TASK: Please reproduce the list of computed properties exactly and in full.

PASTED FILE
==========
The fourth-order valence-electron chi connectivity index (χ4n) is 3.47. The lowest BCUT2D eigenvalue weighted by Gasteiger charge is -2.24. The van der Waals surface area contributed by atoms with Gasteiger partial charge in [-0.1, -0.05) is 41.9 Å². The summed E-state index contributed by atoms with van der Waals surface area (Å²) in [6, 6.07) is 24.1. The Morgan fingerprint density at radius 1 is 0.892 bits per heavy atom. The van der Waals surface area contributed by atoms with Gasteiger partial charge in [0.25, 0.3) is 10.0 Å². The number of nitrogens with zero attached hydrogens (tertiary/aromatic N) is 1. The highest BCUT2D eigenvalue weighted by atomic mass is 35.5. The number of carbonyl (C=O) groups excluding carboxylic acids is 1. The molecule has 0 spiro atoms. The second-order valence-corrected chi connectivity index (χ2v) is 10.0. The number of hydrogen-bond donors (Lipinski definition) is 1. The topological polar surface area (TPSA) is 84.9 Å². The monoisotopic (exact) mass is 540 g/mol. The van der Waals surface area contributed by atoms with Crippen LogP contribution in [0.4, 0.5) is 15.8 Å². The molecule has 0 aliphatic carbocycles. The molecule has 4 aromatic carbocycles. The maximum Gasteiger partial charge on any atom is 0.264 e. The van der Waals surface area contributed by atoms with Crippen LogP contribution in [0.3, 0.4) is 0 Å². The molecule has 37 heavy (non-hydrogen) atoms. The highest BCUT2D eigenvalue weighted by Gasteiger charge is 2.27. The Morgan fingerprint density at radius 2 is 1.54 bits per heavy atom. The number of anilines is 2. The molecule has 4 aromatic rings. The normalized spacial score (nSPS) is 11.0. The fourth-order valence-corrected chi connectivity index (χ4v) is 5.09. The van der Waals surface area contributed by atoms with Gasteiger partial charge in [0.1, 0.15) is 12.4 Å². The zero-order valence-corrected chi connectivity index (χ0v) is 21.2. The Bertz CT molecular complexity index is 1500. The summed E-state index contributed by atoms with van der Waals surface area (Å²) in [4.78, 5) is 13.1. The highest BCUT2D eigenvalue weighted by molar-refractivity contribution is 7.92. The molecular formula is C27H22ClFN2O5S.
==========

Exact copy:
The fourth-order valence-electron chi connectivity index (χ4n) is 3.47. The lowest BCUT2D eigenvalue weighted by Gasteiger charge is -2.24. The van der Waals surface area contributed by atoms with Gasteiger partial charge in [-0.1, -0.05) is 41.9 Å². The summed E-state index contributed by atoms with van der Waals surface area (Å²) in [6, 6.07) is 24.1. The Morgan fingerprint density at radius 1 is 0.892 bits per heavy atom. The van der Waals surface area contributed by atoms with Gasteiger partial charge in [0.25, 0.3) is 10.0 Å². The number of nitrogens with zero attached hydrogens (tertiary/aromatic N) is 1. The highest BCUT2D eigenvalue weighted by atomic mass is 35.5. The number of carbonyl (C=O) groups excluding carboxylic acids is 1. The molecule has 0 spiro atoms. The second-order valence-corrected chi connectivity index (χ2v) is 10.0. The number of hydrogen-bond donors (Lipinski definition) is 1. The topological polar surface area (TPSA) is 84.9 Å². The monoisotopic (exact) mass is 540 g/mol. The van der Waals surface area contributed by atoms with Crippen LogP contribution in [0.4, 0.5) is 15.8 Å². The molecule has 0 aliphatic carbocycles. The molecule has 4 aromatic carbocycles. The maximum Gasteiger partial charge on any atom is 0.264 e. The van der Waals surface area contributed by atoms with Crippen LogP contribution in [0.3, 0.4) is 0 Å². The molecule has 37 heavy (non-hydrogen) atoms. The highest BCUT2D eigenvalue weighted by Gasteiger charge is 2.27. The Morgan fingerprint density at radius 2 is 1.54 bits per heavy atom. The number of anilines is 2. The molecule has 4 aromatic rings. The normalized spacial score (nSPS) is 11.0. The fourth-order valence-corrected chi connectivity index (χ4v) is 5.09. The van der Waals surface area contributed by atoms with Gasteiger partial charge in [0.1, 0.15) is 12.4 Å². The zero-order valence-corrected chi connectivity index (χ0v) is 21.2. The Bertz CT molecular complexity index is 1500. The summed E-state index contributed by atoms with van der Waals surface area (Å²) in [4.78, 5) is 13.1. The highest BCUT2D eigenvalue weighted by molar-refractivity contribution is 7.92. The molecular formula is C27H22ClFN2O5S.